Thursday, February 09, 2006

ah, Juliet, there's more to it than you think


When Shakespeare wrote the scene in which Juliet leaned against her balcony and shouted to the moon "What's in a name?!!", her words falling instead upon the ears of a love-struck young man, he knew very little of what I found out only months ago: a name can bear much meaning.

I bring this up because Dr. Plummer invited our New Testament class to join him at The Sweet Tooth for some cake or pie this past Tuesday night. In order for everyone to get to know one another, he chose the topic of discussion to be the meaning of everyone's names. I wished so much that I could have been there!

Because my name is interesting.

The origin of my middle name's meaning is still unclear. Some have suggested that it means "a small booth on the side of the road in which newspapers and periodicals are sold." I have my doubts.

I've known for years and years that my first name means "follower of Christ."

But it gets better.

I've never met another Christine Hnat before. I hear there's one in Columbus, Ohio, who is a producer of an Actor's theater and makes art out of glass. hmm ... acting and art ... must run in the name. But when I lived in Prague this past summer, I felt as if I had arrived. These were my people, the land of my father's heritage. When I looked in the phone book under "Hnat", there were columns, instead of only one entry. One of my English students informed me that my name meant "shank bone" or "to drive" (as in a shepherd driving ... leading ... his flock out to pasture).

Gasp! How fitting! Christine Hnat ... one driven by Christ.

Oh, but it gets EVEN better.

A few months ago, I was piddling around and came across this meaning of the name Hnat .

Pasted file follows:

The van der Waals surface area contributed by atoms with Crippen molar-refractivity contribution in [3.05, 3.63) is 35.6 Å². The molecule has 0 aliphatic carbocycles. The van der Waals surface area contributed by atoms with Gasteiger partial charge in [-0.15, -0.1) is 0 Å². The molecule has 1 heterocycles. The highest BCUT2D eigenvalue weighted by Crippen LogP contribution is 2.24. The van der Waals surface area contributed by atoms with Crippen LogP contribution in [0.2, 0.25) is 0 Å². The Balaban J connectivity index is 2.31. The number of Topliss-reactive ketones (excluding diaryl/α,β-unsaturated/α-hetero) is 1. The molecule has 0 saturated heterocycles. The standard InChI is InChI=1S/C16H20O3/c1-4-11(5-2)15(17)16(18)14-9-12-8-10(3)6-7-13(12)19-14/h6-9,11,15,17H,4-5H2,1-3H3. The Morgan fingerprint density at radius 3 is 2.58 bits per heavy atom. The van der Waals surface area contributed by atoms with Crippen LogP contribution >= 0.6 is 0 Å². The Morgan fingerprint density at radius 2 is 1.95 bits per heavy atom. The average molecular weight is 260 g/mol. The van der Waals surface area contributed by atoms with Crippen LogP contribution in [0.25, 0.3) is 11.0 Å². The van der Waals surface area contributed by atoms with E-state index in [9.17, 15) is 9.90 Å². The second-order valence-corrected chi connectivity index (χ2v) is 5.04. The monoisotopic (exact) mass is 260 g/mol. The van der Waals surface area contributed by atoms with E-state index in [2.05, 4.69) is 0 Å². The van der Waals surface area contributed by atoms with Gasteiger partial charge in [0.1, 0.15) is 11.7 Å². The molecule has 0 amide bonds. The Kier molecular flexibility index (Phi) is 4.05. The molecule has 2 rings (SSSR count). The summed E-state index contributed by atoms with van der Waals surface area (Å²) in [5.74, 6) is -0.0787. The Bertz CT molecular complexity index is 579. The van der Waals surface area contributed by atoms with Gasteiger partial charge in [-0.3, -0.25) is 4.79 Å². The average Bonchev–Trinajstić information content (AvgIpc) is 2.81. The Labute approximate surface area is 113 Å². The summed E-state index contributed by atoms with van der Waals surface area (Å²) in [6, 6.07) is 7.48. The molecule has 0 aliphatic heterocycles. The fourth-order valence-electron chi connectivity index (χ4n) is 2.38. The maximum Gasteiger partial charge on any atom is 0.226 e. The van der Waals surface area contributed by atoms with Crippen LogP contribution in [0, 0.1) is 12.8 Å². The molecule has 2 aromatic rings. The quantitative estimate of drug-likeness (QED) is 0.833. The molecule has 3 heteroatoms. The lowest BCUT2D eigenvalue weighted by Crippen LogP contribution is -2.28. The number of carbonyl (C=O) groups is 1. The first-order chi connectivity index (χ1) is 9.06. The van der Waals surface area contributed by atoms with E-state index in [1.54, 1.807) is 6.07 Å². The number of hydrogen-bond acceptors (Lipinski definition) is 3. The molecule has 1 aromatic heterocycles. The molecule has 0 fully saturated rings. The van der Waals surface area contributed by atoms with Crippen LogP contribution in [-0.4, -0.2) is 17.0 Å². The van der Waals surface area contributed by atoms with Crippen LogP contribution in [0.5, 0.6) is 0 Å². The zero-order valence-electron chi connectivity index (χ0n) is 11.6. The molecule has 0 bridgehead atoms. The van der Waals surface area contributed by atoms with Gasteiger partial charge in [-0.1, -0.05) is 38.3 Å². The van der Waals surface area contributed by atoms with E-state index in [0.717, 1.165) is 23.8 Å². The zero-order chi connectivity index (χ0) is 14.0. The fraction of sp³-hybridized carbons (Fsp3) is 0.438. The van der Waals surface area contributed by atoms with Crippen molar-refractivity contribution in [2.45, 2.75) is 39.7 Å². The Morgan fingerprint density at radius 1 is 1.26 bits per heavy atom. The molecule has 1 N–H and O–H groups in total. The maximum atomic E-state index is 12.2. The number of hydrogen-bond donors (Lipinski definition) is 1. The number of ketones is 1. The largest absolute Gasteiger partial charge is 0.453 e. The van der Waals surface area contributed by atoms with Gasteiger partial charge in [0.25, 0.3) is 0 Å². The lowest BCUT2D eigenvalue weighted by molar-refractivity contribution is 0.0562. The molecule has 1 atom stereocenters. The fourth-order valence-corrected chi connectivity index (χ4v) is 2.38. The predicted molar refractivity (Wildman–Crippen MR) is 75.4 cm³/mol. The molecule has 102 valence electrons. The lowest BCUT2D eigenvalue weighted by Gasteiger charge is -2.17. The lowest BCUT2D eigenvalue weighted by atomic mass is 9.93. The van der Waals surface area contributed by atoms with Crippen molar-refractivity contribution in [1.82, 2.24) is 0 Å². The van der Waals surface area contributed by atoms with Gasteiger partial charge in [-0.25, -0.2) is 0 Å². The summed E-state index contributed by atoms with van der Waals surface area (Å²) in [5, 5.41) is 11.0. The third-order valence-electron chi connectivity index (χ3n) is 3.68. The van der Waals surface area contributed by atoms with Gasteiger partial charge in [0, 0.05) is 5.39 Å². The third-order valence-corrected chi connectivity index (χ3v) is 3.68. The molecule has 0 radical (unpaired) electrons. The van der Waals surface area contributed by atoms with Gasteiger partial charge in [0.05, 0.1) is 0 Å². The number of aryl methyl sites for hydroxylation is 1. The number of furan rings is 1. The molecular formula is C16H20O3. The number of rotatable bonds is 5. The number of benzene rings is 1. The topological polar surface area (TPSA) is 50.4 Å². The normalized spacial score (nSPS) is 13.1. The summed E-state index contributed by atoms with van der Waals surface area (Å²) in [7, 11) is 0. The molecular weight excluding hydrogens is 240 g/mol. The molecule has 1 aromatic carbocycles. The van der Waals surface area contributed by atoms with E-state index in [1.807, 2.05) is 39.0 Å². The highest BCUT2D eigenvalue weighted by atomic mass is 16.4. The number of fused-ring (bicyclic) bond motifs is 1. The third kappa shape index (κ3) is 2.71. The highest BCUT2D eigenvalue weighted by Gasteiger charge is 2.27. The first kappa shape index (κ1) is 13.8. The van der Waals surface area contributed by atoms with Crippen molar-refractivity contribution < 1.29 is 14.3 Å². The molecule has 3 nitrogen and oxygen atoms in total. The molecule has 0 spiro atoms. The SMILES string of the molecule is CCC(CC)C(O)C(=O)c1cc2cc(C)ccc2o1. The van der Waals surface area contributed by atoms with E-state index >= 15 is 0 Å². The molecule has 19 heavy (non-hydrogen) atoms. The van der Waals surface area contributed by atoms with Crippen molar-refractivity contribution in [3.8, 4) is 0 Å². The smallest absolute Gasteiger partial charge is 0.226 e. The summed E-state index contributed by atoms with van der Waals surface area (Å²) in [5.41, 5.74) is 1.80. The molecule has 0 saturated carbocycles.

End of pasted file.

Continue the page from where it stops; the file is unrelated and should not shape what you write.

9 comments:

ckhnat said...

the first mean is the one to be noted ... sort of fitting, eh?

G. F. McDowell said...

So, is the "h" silent?

ckhnat said...

not in Czech or Slovakian ... there it's pronounced "hnaht". just a puff of air before the -nat and a long "ah" sound.

Bobby said...

I can see the made-for-TV movie now:

"Long-Limbed And Driven For Christ: The Christine Hnat Story."

iconoclasm said...

Bobby, I think I saw that on lifetime the other day.

ckhnat said...

it's on PAX on the 23rd.

Carmen said...

Christine, that's hilarious. Check out mine...
Cobb
from the Middle English byname or personal name Cobbe, Cobba, or its Old Norse cognate Kobbi, which are probably from an element meaning ‘lump’, used to denote a large man.
from a reduced form of Jacob.
It makes me laugh. We were always told by the older people in the family that it's because our ancestors from england lived in a castle on a hill, so i guess that's what the lump is. We don't have enough large people to be lumps.

Rob Plummer said...

Interesting details about your name, Christine. Thanks for sharing.

mike said...

It is a beautiful name... have I dug myself out of the hole?